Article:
Market Overview

Electric Vehicles – How Many, How Soon?

Share:

C. T. Bauer College of Business Symposium Considered Key Drivers
of the Transformation

The transition from gasoline vehicles to those powered by electric
batteries has the potential to upend the energy industry, but there has
been little consensus about when and how it will happen.

Leaders from the energy, finance and other fields recently met for a
symposium and workshop hosted by the Gutierrez Energy Management
Institute (GEMI) at the C. T. Bauer College of Business to consider the
issue.

They agreed recent trends suggest widespread adoption of electric
vehicles appears poised to happen much more quickly than seemed likely
even just a few years ago. The ways in which that is likely to happen,
however, may be different for different parts of the world.

About 40 high-level executives and thought leaders gathered to consider
the implications of a scenario in which battery electric vehicles (BEV)
rapidly penetrate the transportation sector. The purpose was to deepen
understanding of emerging energy trends and to debate the consequences.
Attendees came from the oil, gas, power and renewable energy sectors as
well as investment banks, think tanks and non-profits. UH was
represented by faculty from the business, engineering and law schools,
as well as business school students.

The session began with prepared remarks covering technical challenges of
electric vehicles, the infrastructure requirements and the potential
implications for the oil market.

The participants were then presented with a rapid-penetration scenario
where, by 2040, electric vehicles would represent 100 percent of new
vehicle sales and comprise over 50 percent of the global light duty
vehicle fleet.

Participants worked in small groups to create potential paths to that
outcome, discussing the key drivers for BEV penetration and creating
scenarios that would lead to that rapid penetration. The groups also
discussed the relative importance and degree of difficulty of reaching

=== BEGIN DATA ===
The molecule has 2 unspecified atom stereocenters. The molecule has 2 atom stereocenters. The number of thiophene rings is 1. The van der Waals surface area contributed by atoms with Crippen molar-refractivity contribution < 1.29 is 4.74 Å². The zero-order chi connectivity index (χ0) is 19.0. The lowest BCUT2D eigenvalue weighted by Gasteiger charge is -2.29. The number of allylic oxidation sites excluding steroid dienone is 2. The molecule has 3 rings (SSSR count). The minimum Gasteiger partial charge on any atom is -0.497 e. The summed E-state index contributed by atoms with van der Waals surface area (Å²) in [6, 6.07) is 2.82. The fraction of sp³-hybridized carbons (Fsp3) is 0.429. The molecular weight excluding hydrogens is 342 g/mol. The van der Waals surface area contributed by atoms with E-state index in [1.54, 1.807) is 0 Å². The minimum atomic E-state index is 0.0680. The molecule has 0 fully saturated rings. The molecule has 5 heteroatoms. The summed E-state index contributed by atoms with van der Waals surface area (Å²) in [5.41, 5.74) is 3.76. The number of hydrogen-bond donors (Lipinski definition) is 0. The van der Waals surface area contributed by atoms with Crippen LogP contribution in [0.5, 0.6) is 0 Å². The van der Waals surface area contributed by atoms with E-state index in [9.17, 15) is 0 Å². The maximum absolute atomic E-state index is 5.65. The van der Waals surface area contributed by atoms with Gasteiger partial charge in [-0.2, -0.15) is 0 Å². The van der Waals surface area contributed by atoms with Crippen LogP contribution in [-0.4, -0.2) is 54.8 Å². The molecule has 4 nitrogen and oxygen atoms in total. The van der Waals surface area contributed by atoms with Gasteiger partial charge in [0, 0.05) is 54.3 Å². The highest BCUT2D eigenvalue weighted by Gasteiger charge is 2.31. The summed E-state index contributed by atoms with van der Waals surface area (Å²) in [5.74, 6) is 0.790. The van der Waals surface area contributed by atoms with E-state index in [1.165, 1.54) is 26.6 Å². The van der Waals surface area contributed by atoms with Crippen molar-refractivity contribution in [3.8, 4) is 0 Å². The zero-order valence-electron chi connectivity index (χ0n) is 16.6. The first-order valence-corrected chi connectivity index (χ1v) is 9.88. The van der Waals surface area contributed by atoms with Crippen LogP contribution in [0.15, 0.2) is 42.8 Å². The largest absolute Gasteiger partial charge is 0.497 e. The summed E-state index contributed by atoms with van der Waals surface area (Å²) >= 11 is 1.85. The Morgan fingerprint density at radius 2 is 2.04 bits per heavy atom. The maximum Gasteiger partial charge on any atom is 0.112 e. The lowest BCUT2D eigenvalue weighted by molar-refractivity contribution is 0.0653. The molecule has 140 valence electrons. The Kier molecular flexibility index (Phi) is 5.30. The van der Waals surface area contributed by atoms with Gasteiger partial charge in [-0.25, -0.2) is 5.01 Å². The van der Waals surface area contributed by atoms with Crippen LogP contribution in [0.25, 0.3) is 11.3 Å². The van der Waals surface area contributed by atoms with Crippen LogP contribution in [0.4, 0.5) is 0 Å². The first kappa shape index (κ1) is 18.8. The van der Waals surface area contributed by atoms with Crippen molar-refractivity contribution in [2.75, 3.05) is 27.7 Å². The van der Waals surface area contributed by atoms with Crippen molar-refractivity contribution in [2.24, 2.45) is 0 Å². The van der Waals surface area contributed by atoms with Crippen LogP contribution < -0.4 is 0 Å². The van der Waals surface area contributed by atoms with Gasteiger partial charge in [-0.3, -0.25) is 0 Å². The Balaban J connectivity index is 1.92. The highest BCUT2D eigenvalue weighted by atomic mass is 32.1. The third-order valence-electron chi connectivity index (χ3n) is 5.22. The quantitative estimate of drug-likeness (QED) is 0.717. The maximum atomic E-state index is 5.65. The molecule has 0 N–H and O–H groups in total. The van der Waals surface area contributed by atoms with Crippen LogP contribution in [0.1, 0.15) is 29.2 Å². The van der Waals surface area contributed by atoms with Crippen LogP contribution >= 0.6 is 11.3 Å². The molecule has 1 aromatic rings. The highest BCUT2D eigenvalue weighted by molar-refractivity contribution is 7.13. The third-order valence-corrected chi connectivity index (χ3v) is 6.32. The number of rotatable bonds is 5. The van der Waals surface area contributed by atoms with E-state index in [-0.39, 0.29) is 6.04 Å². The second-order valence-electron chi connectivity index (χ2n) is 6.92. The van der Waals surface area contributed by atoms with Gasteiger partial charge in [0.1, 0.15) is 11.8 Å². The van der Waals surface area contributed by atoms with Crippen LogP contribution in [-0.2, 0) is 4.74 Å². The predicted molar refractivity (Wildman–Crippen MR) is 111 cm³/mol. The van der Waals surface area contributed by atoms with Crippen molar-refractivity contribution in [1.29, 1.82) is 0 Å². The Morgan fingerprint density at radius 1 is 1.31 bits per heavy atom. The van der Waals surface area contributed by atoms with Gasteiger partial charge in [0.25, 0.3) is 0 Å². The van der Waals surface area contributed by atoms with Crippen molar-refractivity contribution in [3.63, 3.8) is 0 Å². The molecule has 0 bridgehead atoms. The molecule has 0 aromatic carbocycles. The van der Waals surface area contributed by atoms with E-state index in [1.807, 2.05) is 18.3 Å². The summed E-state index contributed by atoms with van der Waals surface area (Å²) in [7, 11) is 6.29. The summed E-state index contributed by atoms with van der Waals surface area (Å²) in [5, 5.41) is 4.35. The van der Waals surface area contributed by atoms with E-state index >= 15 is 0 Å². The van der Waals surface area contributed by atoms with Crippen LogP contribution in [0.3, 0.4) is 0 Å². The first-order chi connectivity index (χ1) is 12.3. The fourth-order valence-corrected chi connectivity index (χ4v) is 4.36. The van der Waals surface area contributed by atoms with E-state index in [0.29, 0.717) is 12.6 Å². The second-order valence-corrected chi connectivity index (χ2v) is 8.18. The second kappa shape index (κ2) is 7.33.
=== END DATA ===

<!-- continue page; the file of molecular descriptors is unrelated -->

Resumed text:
the required end state for these key drivers.

Some of the key insights from the symposium include:

  • Consistency of Key Drivers – There was a high level of
    agreement about the important drivers of BEV penetration. These
    included vehicle technology advancement, availability of clean
    electricity supply and related infrastructure, government
    mandates/incentives, demographics and emerging consumer preferences.
  • Multiple Paths to a Rapid Penetration Outcome – A collective
    sense emerged that trends in the key drivers seemed to be converging
    now in a way that suggests a much higher degree of probability for the
    rapid penetration outcome than just a few years ago. In fact, each
    team was able to create a somewhat different path to the
    high-penetration outcome.
  • Regional Differences – The consensus was that the paths to
    rapid penetration are likely to be different for the key regions
    (U.S., Europe, China, and India).

A more detailed paper on the symposium proceedings will be issued
shortly.

About the University of Houston

The University of Houston is a Carnegie-designated Tier One public
research university recognized by The Princeton Review as one of the
nation's best colleges for undergraduate education. UH serves the
globally competitive Houston and Gulf Coast Region by providing
world-class faculty, experiential learning and strategic industry
partnerships. Located in the nation's fourth-largest city, UH serves
more than 45,000 students in the most ethnically and culturally diverse
region in the country.

About the C. T. Bauer College of Business

The C. T. Bauer College of Business has been in operation for more than
60 years at the University of Houston main campus. Through its five
academic departments, the college offers a full-range of undergraduate,
masters and doctoral degrees in business. The Bauer College is fully
accredited by the AACSB International – the Association to Advance
Collegiate Schools of Business. In August 2000, Houston business leader
and philanthropist Charles T. (Ted) Bauer endowed the College of
Business with a $40 million gift. In recognition of his generosity, the
college was renamed the C. T. Bauer College of Business.

About the Gutierrez Energy Management Institute

The Gutierrez Energy Management Institute (GEMI) is responsible for the
energy education program in the Bauer College of Business at the
University of Houston. Our scope includes energy-focused degree and
certificate programs for undergraduate and graduate students and energy
professionals. We also develop student internship and consulting project
opportunities in the energy industry and host events to bring industry
executives, faculty and students together to address industry issues.

View Comments and Join the Discussion!